Aquamira Water Treatment is a liquid chlorine dioxide solution that many backpackers use to purify and disinfect backcountry water sources like streams, ponds, lakes, and rivers. If you’re unfamiliar with chlorine dioxide, it’s a well-established disinfectant that works by releasing a highly active form of oxygen, which is a strong oxidant and a powerful germicidal agent.
Chlorine dioxide has been widely used by municipal water treatment plants to kill a variety of waterborne pathogens since the late 1940s but is iodine and chlorine free. Chlorine dioxide is a significantly stronger oxidant than iodine, with greater pathogen killing power. Unlike iodine, chlorine dioxide does not discolor water, nor does it give water an unpleasant taste. It also doesn’t leave behind any by-products in treated water, unlike other purification agents like bleach or iodine.
Aquamira is best used with clear water that doesn’t have sediment or suspended solids in it. It comes packed in two bottles, labeled Part A & Part B. To administer it to your water, you mix 7 drops from Bottle A with 7 drops from Bottle B for each liter of water you want to purify. The two bottles come with an extra bottle cap for you to mix the solution together. One mixed, you wait 5 minutes for the combined solution to turn yellow before pouring it into the water you want to purify. The two bottles contain enough solution will treat up to 30 gallons of water. Aquamira will also purify any container that your treated water comes in contact with, including bottle caps, water reservoirs, hydration system hoses, or bite valves.
After mixing, you need to wait another 15 minutes for Aquamira to kill bacteria and viruses, including Giardia and Norovirus, or 30 minutes if your water is very cold because it takes the chemical reaction longer to occur. If Cryptosporidium is present or a concern, the treatment time is 4 hours. However, you can reduce the treatment time to 1 hour, if you double the number of Aquamira drops you add to the water you wish to treat. How do you know if Cryptosporidium is present in your area? Ask the agency that manages the area, like the local Park Service or Forest Service. Other knowledgeable local backpackers should also know, but it pays to ask around.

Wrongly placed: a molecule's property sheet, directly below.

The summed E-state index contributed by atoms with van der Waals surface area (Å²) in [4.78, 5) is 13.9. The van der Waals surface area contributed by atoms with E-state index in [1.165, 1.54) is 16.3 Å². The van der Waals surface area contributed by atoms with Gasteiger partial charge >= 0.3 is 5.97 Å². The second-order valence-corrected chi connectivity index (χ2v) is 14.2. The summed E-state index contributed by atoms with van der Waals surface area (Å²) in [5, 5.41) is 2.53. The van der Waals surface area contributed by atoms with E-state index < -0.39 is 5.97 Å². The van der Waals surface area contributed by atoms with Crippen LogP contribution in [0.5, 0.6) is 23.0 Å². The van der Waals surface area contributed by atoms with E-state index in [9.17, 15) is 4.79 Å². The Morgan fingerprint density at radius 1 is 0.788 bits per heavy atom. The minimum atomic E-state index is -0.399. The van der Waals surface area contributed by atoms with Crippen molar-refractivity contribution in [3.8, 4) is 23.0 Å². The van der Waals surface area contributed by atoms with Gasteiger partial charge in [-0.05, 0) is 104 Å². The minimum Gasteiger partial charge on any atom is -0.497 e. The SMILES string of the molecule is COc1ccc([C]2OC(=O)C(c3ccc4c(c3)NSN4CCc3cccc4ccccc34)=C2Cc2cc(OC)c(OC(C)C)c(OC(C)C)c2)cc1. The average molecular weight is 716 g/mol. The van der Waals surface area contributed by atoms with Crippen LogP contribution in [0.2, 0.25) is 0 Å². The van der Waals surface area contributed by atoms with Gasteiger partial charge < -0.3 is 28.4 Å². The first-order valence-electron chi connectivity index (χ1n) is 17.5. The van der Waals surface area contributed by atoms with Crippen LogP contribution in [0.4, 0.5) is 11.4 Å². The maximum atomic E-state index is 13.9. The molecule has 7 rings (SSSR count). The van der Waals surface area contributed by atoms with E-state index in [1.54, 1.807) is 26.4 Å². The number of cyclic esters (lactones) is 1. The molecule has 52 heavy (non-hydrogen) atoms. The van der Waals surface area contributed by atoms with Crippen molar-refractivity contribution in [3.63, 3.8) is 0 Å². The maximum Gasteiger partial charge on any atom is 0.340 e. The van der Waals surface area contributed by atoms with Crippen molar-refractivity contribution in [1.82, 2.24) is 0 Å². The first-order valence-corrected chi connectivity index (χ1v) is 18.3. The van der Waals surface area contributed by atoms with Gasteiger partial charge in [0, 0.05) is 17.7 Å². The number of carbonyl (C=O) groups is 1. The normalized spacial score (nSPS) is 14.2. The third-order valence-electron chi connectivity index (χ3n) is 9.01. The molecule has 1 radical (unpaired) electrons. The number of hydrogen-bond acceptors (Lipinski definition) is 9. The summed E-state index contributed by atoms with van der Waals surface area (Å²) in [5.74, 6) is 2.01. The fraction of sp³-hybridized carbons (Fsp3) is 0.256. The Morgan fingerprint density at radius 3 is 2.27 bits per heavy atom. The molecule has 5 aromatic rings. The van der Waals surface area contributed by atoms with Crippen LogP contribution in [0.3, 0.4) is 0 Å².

Backup Water Purification
My current water filtration/purification system consists of two components: a Sawyer Squeeze water filter that I use in conjunction with a 2L Platypus reservoir, plastic soda/water bottles, and Aquamira water treatment drops. Most of the water I encounter during trips is crystal clear stream water with very little sediment, suspended solids, or viruses so I can filter it with a simple water filter like the Squeeze.
I carry Aquamira as a backup to the Squeeze in case it fails or gets impossibly clogged in the field. I also use Aquamira drops to batch purify several liters at a time, especially overnight in preparation for the next morning, or when I don’t feel like squeezing multiple liters through my filter. Aquamira also gives me a complete purification solution if I discover that I’ve entered a territory where Cryptosporidium is a concern, without the need to carry a much heavier water purifier like an MSR Guardian all the time. Aquamira drops also have a shelf life of 4 years, so you can carry the same batch season all season and into the next if you have any left over at year’s end.
Chlorine Dioxide Drops Vs Tablets
I like carrying Aquamira drops instead of chlorine dioxide tablets because they work about twice as fast since the chlorine dioxide is already in liquid form when it’s added to the water and doesn’t have to dissolve first. I carried tablets for many years previously but found that:
- The packets create a lot of small trash that I’d rather not deal with on a trip.
- The packet requires scissors to open. Not difficult, but an extra step, and something to keep track of.
- That the tablets would occasionally not dissolve.
- Chlorine dioxide tablets are about 4 times more costly than water treatment drops
Comparable Chemical Water Purification Products
|Potable Aqua Iodine Tablets||Iodine||Yes||Yes||No||No|
|Potable Aqua Iodine and PA+ Plus Tablets||Iodine||Yes||Yes||No||No|
|Polar Pure Iodine Crystals||Iodine||Yes||Yes||No||No|
|Potable Aqua CIO2 Tablets||Chlorine Dioxide||Yes||Yes||Yes||Yes|
|Katdyn Micropur Tablets||Chlorine Dioxide||Yes||Yes||Yes||Yes|
|Aquamira CIO2 Liquid||Chlorine Dioxide||Yes||Yes||Yes||Yes|
I turned into a backpacker the day I learned how to filter and purify water during a day hike. I can still remember that day when I realized that I could take hikes that exceeded the capacity of my hydration reservoir without having to worry about running out of water. Since then, I’ve experimented with many different filters, UV light, and chemical water purifiers looking for the perfect system that works the best for me and the water I usually encounter on my hikes. Anyone who tells you there is one best water treatment system is just plain wrong. Each technique or device has its own strengths and weakness depending a wide range of factors ranging from water turbidity, the amount you want to process each time, your group size, known organisms in the water, water temperature, level of effort, wait time, and cost.
Aquamira water treatment drops are a good water purification option when you don’t want to carry a bulky water filter or purifier, when the water you want to treat is not turbid or filled with suspended sediment, or you’re concerned about viruses that your water filter is unable to remove (since you can use the filter and then the Aquamira is a two-stage process). Personally, I like to carry Aquamira as a batch and backup water treatment option, but I know people who carry it as their only option since it’s so lightweight. The stuff works well and I depend on it to stay healthy.
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